In twentieth-century Britain, consumerism increasingly defined and redefined individual and social identities. New types of consumers emerged: the idealized working-class consumer, the African consumer and the teenager challenged the prominent position of the middle and upper-class female shopper. Linking politics and pleasure, Consuming Behaviours explores how individual consumers and groups reacted to changes in marketing, government control, popular leisure and the availability of consumer goods.
From football to male fashion, tea to savings banks, leading scholars consider a wide range of products, ideas and services and how these were marketed to the British public through periods of imperial decline, economic instability, war, austerity and prosperity. The development of mass consumer society in Britain is examined in relation to the growing cultural hegemony and economic power of the United States, offering comparisons between British consumption patterns and those of other nations.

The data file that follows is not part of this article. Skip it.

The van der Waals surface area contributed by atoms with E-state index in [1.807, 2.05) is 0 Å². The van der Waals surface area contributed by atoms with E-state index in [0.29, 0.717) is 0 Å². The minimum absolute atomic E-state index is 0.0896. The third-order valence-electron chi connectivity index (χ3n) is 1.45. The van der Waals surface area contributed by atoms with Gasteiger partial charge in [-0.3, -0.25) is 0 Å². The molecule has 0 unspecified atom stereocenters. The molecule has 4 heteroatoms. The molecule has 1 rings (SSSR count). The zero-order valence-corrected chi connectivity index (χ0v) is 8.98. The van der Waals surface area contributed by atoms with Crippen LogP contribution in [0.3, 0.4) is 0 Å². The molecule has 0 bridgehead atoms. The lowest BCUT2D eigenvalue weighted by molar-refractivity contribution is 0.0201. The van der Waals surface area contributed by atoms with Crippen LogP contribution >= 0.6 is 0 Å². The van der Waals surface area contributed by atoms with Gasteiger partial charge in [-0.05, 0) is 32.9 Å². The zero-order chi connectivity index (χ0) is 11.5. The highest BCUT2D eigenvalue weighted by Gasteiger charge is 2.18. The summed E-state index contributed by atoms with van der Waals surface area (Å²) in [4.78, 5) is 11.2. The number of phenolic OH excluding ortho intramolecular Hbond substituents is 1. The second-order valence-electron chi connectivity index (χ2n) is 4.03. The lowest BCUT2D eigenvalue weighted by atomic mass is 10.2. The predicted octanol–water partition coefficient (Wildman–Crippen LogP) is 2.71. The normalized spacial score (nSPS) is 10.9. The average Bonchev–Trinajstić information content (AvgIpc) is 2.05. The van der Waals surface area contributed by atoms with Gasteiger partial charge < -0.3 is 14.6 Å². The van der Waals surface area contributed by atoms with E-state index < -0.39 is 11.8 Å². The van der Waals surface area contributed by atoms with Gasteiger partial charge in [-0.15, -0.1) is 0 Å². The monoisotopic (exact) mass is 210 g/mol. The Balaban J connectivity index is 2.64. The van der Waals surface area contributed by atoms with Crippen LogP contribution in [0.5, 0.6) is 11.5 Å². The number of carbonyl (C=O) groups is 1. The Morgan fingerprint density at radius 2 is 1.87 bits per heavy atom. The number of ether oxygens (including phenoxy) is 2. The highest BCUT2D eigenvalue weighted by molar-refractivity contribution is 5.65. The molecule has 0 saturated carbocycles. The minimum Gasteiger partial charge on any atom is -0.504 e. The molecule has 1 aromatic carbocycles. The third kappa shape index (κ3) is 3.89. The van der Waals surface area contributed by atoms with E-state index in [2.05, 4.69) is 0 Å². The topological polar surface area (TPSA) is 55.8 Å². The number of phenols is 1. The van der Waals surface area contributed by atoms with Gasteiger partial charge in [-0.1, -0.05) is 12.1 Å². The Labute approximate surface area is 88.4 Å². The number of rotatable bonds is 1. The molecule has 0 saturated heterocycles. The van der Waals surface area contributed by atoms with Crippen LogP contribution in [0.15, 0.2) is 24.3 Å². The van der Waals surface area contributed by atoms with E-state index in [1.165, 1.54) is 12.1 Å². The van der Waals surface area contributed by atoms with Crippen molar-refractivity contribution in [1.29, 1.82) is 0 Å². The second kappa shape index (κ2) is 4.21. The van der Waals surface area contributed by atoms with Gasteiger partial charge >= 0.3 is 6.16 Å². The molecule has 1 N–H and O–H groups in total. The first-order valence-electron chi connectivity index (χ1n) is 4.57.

Bridging the divide between historical and cultural studies approaches, Consuming Behaviours discusses what makes British consumer culture distinctive, while acknowledging how these consumer identities are inextricably a product of both Britain’s domestic history and its relationship with its Empire, with Europe and with the United States.
Erika Rappaport, Sandra Trudgen Dawson, Mark J. Crowley, eds. Consuming Behaviors: Identity, Politics and Pleasure in Twentieth-Century Britain. (Bloomsbury Academic Publishing, 2015). Hardback, PDF eBook, EPUB eBook and Paperback.
Erika D. Rappaport is an Associate Professor of History at the University of California, Santa Barbara. She received her PhD from Rutgers University in 1993. Read more
Sandra Trudgen Dawson is an Instructor of History and Women’s Studies at Northern Illinois University. Read more
Mark J. Crowley is Associate Professor at the School of History, Wuhan University, China. He is a graduate of the Universities of Wales (Cardiff), Oxford and London. Read more